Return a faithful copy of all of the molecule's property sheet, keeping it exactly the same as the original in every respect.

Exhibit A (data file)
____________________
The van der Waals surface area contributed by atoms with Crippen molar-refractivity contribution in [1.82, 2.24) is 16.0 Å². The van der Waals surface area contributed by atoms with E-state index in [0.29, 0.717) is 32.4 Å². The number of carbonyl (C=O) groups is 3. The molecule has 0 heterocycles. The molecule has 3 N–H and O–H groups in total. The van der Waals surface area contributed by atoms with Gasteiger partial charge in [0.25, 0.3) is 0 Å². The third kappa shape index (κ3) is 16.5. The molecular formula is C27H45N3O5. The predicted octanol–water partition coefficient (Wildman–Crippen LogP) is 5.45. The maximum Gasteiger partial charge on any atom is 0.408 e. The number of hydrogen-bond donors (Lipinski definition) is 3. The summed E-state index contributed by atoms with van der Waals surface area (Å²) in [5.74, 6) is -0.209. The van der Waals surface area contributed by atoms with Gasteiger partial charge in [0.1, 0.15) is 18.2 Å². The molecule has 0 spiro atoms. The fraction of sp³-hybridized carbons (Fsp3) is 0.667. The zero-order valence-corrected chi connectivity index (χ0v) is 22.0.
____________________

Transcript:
The van der Waals surface area contributed by atoms with Crippen molar-refractivity contribution in [1.82, 2.24) is 16.0 Å². The van der Waals surface area contributed by atoms with E-state index in [0.29, 0.717) is 32.4 Å². The number of carbonyl (C=O) groups is 3. The molecule has 0 heterocycles. The molecule has 3 N–H and O–H groups in total. The van der Waals surface area contributed by atoms with Gasteiger partial charge in [0.25, 0.3) is 0 Å². The third kappa shape index (κ3) is 16.5. The molecular formula is C27H45N3O5. The predicted octanol–water partition coefficient (Wildman–Crippen LogP) is 5.45. The maximum Gasteiger partial charge on any atom is 0.408 e. The number of hydrogen-bond donors (Lipinski definition) is 3. The summed E-state index contributed by atoms with van der Waals surface area (Å²) in [5.74, 6) is -0.209. The van der Waals surface area contributed by atoms with Gasteiger partial charge in [0.1, 0.15) is 18.2 Å². The molecule has 0 spiro atoms. The fraction of sp³-hybridized carbons (Fsp3) is 0.667. The zero-order valence-corrected chi connectivity index (χ0v) is 22.0.